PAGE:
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Stepping inside the costume department at the Royal Opera House in London is like entering a fantasy land – an alternative dimension in the heart of Covent Garden where sugar plum fairies, evil stepmothers and murderous swans all co-exist. Spread across three floors, with a 170-strong team, the wardrobe is a sea of metal clothing racks that look like they should collapse under the weight of gem-encrusted tutus.
Some 20,000 costumes are housed in the ROH’s archive, and thousands are worn by Royal Ballet’s dancers each year. Among them are some of the most iconic costumes of all time: a powder pink tulle confection from The Nutcracker hangs adjacent to a crisp white skirt from the 1832 classic La Sylphide, which is made from 100 metres of netting.
On another rail hangs the rather more minimalist costumes from Christopher Wheeldon’s 2018 production of Corybantic Games – a new ballet dedicated to the late composer Leonard Bernstein. Comprising white ribbon-trimmed brassieres, briefs and translucent pleated tutus, the costumes are the work of London-based designer Erdem Moralioglu, who outfitted the production dancers.
“We won two awards for the collaboration with Erdem,” says Kevin O’Hare, director of the ROH, referring to accolades from the Design Museum and the Walpole British Luxury Awards. It was the first time that the British-Canadian designer, who founded his womenswear label in 2005, had ever costumed men. “It just goes to show that collaborating with people from different artistic industries often has some really magical results.”
Erdem is just one of a growing number of designers to partner with a dance company. The Royal Ballet has worked with Jasper Conran and Gareth Pugh, while Hussein Chalayan costumed a contemporary dance for Sadler’s Wells in 2015. (The company also worked with Alexander McQueen in 2009 and Dries Van Noten in 2017.) Riccardo Tisci created a sheath-like nude gown embroidered with a skeleton for the Paris Opera’s 2013 production of Boléro: worn by both males and females, Tisci – then creative director at Givenchy – had wanted the dancers to appear naked.
Meanwhile, New York City Ballet’s Fall Fashion Gala has annually since 2011 paired young choreographers with fashion designers on new productions. To date, designers such as Valentino, Virgil Abloh and Gareth Pugh have participated.
The model is not new – it was pioneered by Sergei Diaghilev’s progressive travelling dance group the Ballet Russes in 1909. Diaghilev, a Russian art patron, commissioned the likes of Pablo Picasso and Jean Cocteau to design set pieces and costumes, while artist Leon Bakst was a permanent member of the group. “Diaghilev was very much about bringing the worlds together, he was the master of the collaboration format artistic industries utilise today,” says O’Hare. “It was about the music with Stravinsky, the choreographer, the artists. He was the first person to say: ‘We’ve got to think of it as a whole, not just as a dance.’” In 1924, Coco Chanel became the first fashion designer tasked with costuming one of their ballets – she chose knitted bathing suits from her Spring collection.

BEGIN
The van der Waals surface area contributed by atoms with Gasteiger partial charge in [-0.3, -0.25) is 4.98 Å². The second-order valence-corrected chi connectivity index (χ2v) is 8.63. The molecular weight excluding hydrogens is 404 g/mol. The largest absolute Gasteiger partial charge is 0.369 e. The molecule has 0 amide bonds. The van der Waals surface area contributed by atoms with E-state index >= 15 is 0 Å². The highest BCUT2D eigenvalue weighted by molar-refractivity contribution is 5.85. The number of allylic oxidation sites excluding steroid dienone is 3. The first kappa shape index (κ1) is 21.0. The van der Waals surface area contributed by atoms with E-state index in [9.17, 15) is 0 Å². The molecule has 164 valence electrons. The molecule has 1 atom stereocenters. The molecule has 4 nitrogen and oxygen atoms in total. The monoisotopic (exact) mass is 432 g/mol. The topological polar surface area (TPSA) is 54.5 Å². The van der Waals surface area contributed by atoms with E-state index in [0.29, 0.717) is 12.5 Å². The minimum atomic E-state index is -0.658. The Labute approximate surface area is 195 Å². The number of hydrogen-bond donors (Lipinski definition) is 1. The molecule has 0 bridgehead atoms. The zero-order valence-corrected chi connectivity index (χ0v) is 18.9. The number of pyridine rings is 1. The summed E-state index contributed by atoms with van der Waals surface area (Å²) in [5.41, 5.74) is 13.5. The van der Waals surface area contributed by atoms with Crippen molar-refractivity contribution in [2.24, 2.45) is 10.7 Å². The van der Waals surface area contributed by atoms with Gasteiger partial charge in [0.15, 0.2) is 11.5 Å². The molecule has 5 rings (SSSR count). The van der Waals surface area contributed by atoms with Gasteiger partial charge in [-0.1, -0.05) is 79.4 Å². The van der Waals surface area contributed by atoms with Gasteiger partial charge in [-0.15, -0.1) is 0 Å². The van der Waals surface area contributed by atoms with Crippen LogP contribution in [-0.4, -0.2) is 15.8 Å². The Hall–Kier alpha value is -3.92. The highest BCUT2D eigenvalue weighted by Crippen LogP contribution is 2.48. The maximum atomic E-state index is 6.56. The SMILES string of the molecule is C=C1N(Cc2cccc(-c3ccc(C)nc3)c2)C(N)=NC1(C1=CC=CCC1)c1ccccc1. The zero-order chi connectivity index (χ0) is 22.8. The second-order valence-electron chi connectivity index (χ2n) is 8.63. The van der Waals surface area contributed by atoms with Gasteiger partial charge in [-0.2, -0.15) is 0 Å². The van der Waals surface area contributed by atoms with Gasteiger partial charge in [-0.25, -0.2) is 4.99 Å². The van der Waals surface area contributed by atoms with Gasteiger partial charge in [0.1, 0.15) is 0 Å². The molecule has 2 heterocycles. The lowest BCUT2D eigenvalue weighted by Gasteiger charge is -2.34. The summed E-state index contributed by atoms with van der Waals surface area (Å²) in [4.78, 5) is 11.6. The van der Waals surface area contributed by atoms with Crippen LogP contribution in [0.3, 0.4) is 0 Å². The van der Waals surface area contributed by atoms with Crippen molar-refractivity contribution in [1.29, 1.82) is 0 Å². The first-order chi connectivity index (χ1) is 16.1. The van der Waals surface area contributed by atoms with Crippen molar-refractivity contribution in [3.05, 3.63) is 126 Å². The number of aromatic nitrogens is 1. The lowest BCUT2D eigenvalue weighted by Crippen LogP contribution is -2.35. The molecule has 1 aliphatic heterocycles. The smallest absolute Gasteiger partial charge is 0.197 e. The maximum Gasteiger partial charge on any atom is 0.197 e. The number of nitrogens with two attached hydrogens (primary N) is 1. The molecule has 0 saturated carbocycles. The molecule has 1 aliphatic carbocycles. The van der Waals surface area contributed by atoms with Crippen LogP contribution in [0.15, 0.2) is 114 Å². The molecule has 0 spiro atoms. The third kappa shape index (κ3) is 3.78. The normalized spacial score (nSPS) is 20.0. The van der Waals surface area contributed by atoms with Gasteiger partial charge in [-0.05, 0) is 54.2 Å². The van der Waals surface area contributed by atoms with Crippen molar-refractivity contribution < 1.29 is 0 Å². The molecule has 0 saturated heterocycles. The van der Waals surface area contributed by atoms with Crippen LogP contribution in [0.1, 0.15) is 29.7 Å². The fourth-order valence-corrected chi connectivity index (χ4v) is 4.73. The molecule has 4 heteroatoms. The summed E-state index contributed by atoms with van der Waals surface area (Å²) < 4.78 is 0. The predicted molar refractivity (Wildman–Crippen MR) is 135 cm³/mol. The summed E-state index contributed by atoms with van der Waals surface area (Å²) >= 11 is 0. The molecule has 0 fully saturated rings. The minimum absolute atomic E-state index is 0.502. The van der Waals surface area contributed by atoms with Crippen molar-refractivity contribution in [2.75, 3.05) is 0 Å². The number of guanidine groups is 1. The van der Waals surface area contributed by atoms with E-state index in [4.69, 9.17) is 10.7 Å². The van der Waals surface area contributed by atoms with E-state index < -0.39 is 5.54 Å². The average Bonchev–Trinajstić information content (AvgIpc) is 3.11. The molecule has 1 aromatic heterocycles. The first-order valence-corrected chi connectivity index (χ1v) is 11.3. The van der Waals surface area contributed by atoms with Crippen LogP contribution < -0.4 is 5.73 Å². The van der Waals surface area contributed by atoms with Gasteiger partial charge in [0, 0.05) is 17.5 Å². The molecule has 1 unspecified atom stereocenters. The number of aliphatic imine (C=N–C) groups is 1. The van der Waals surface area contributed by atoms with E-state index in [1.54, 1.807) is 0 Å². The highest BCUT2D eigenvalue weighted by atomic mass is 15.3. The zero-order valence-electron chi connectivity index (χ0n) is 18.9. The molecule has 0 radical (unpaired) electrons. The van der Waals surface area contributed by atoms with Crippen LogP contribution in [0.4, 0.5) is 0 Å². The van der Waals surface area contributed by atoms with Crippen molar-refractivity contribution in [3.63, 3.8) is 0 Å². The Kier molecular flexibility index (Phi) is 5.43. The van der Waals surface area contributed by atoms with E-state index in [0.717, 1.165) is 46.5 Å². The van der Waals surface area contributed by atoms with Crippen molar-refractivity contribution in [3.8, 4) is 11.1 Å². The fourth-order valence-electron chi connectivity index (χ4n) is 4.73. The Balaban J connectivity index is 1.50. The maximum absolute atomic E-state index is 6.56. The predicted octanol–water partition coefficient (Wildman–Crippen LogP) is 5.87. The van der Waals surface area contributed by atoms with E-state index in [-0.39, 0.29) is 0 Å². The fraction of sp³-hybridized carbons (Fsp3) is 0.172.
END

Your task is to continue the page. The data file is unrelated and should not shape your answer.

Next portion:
However, “the Chanel collaboration caused problems for the dancers,” says Valerie Steele, director of the museum at the Fashion Institute of Technology in New York and curator of the 2014 show Dance & Fashion, that explored the enduring relationship between the two art forms. “Her costumes were not designed for the ballet, so when the male ballet dancer would pick up the ballerina, the fabric slid through his fingers – he was at risk of dropping her,” she says. “Chanel hadn’t been thinking about the requirements of dance.”
Designing for the stage has many more considerations than creating clothes to be worn in everyday life, and it’s up to the costume departments to steer a designer in the right direction. “What I have to do is help the designer realise that we’re dressing athletes,” says Marc Happel, director of costumes at New York City Ballet. “They’re going to be jumping around and lying on the floor. They have to be comfortable and not hinder a performance.”
Happel works directly with each designer. His main obstacle every time? Fabrics. “Lots of designers we have worked with, such as Thom Browne or Carolina Herrera or Sarah Burton for McQueen, don’t use a lot of stretch.” Alberta Ferretti – whose romantic, nymph-like aesthetic looks ready-made for the ballet – proposed a costume made from organza. “It would have been a wrinkled mess by the middle of the ballet,” says Happel. “I persuaded her to use a stretch chiffon instead, which is more forgiving. It’s finding ways of convincing the designers to look at fabrics in new ways,” he says.
It’s not just fabrication that proves problematic. “Stage lights kill colour stone dead,” says Jasper Conran, who has worked on 10 ballets: his first, in 1993, was Tombeaux, with Birmingham Royal Ballet’s David Bintley, where Conran redesigned the tutu in a devoré velvet – a Royal Ballet first. “I could be thinking hot pink, but if the lighting designer decides to use an amber hue, that pink is going to turn to mud,” says Conran. “Velvet on the other hand responds well to lighting, it doesn’t lose its lustre. You don’t know what lighting you’re going to have until you’re on stage, so you have to almost guess and manage potential problems with colours before they even happen.”